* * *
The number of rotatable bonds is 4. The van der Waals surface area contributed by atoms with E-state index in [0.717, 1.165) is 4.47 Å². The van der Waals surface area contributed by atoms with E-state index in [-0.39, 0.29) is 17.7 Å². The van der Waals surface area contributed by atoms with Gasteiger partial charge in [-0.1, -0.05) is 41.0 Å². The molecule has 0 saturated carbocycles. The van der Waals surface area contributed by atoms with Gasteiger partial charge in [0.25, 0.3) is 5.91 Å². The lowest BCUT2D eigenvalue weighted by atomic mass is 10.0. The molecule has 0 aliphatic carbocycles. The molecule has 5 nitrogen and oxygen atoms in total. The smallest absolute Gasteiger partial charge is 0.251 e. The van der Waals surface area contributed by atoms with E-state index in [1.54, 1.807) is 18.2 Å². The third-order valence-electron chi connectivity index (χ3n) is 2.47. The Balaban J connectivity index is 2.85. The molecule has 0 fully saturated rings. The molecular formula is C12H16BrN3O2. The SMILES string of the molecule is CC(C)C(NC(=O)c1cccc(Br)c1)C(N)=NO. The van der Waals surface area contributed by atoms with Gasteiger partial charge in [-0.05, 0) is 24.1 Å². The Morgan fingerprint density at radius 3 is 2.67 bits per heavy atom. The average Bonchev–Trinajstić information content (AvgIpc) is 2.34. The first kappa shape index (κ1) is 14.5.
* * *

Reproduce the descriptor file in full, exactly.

The number of rotatable bonds is 4. The van der Waals surface area contributed by atoms with E-state index in [0.717, 1.165) is 4.47 Å². The van der Waals surface area contributed by atoms with E-state index in [-0.39, 0.29) is 17.7 Å². The van der Waals surface area contributed by atoms with Gasteiger partial charge in [-0.1, -0.05) is 41.0 Å². The molecule has 0 saturated carbocycles. The van der Waals surface area contributed by atoms with Gasteiger partial charge in [0.25, 0.3) is 5.91 Å². The lowest BCUT2D eigenvalue weighted by atomic mass is 10.0. The molecule has 0 aliphatic carbocycles. The molecule has 5 nitrogen and oxygen atoms in total. The smallest absolute Gasteiger partial charge is 0.251 e. The van der Waals surface area contributed by atoms with E-state index in [1.54, 1.807) is 18.2 Å². The third-order valence-electron chi connectivity index (χ3n) is 2.47. The Balaban J connectivity index is 2.85. The molecule has 0 fully saturated rings. The molecular formula is C12H16BrN3O2. The SMILES string of the molecule is CC(C)C(NC(=O)c1cccc(Br)c1)C(N)=NO. The van der Waals surface area contributed by atoms with Gasteiger partial charge in [-0.05, 0) is 24.1 Å². The Morgan fingerprint density at radius 3 is 2.67 bits per heavy atom. The average Bonchev–Trinajstić information content (AvgIpc) is 2.34. The first kappa shape index (κ1) is 14.5.